Friday, January 05, 2007

My Way

To be honest, at first it annoyed me. Sometimes my initial reaction is the wrong reaction. When I started at Vita this guy with a disability popped into my office first thing every morning and every afternoon before leaving. Not just my office, but every office. He made the rounds. He'd just open the door and come in. No knock, no pause, just open and enter. I'd glance up, feeling disturbed, from what I was doing, give him a tense smile and then go back to work. He'd nod and give a real smile and then leave.

After about two weeks, twenty drop-ins, it struck me. I was looking up from my paper work (that was about supporting people with disabilities) annoyed about a guy with a disability wanting just a little bit of time and attention. Ummmm. I was getting it backward. I decided that whenever he came into my office, I'd stop whatever I was doing, paperwork, phone call, even a meeting and actually say 'hello' to him. Find out his name. Ask a question or two. What the hell, I'm supposed to be here, working, because I care about people with disabilities. Maybe I should, umm, care.

So I did.

I learned his name was Kyle. I learned little else about him. Kyle doesn't talk very much, he can say a word or two, answer a question or two. But what he really wants is just to say "hello" and "goodbye". He wants to make contact with the people who work in the offices. The people who make the big decisions.

So, it got good. Kyle knew when he came into my office, that he'd have my full attention for the two or three minutes that he wanted it. That we'd chat briefly and I'd ask him a question or two, he'd answer a question or two. Then we'd be done. I noticed that he started smiling before he even came in the door. He knew, he'd learned, that I would stop for him. He liked it. Hell, I liked it.

But I blew it today.

Have you ever done something really really stupid.

For the best intentions. But stupid nonetheless.

When Kyle came into my office today he was unaccompanied. Usually a staff is trotting behind him to make sure that he came and went with minimum bother. So, I figured he had some time and as it happened, so did I. I invited him to sit down. To take a load off. To relax and chat.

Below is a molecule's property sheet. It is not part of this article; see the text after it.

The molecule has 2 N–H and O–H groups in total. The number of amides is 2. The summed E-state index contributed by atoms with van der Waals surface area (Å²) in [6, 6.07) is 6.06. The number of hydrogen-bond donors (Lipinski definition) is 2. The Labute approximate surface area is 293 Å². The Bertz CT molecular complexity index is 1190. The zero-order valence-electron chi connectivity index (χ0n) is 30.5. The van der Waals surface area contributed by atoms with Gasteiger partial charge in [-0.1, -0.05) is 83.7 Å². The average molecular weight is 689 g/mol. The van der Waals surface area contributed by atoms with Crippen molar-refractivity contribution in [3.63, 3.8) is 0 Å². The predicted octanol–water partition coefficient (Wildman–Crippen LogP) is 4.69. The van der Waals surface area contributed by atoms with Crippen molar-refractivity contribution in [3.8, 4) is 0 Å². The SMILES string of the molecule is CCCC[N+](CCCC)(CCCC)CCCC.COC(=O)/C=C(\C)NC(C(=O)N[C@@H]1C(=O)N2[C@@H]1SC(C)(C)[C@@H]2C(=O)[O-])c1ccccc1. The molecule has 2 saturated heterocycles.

He looked confused almost upset.

This was out of routine. It was outside the bounds of what he knew how to do. It wasn't what he expected. Getting more than he bargained for, more than he wanted, he turned and immediately began to leave.

Why did I do that? Take something that he liked and make it something different. Something harder. Something better. Something for ME.

Why couldn't I leave well enough alone.

He was happy doing it HIS way damn it - and I had to get in there and mess it all up.

I watched as he left my office. Deflated.

I waited till he was a few feet away and then called back to him.

He turned and I asked him to come into my office.

We did the ritual his way. A grin split his face.

Sorry, Kyle. From now on, it's your way.

And I should have known better.


Lily said...

What am I always telling my kids?

"It's okay to make a mistake as long as you learn something from it."

It's comforting to know I'm not the only one who does (make mistakes with people's feelings)... and even more comforting to know that there's a way to restore things. (It's called "humble yourself".)

Thanks Dave, I could identify with that. And I feel a little more a part of the human family going into this day...

Belinda said...

I never stop appreciating your humility, honesty and humanity--three wonderful qualities to bring into each day and every situation--even if they are borne inside a vessel that is human and occasionally blows it, that too, is very reassuring to the rest of us human beings!

lina said...

Way to go Kyle!
Hurray for all the Kyle's of the world for having the patience to teach me and all of us, everyday.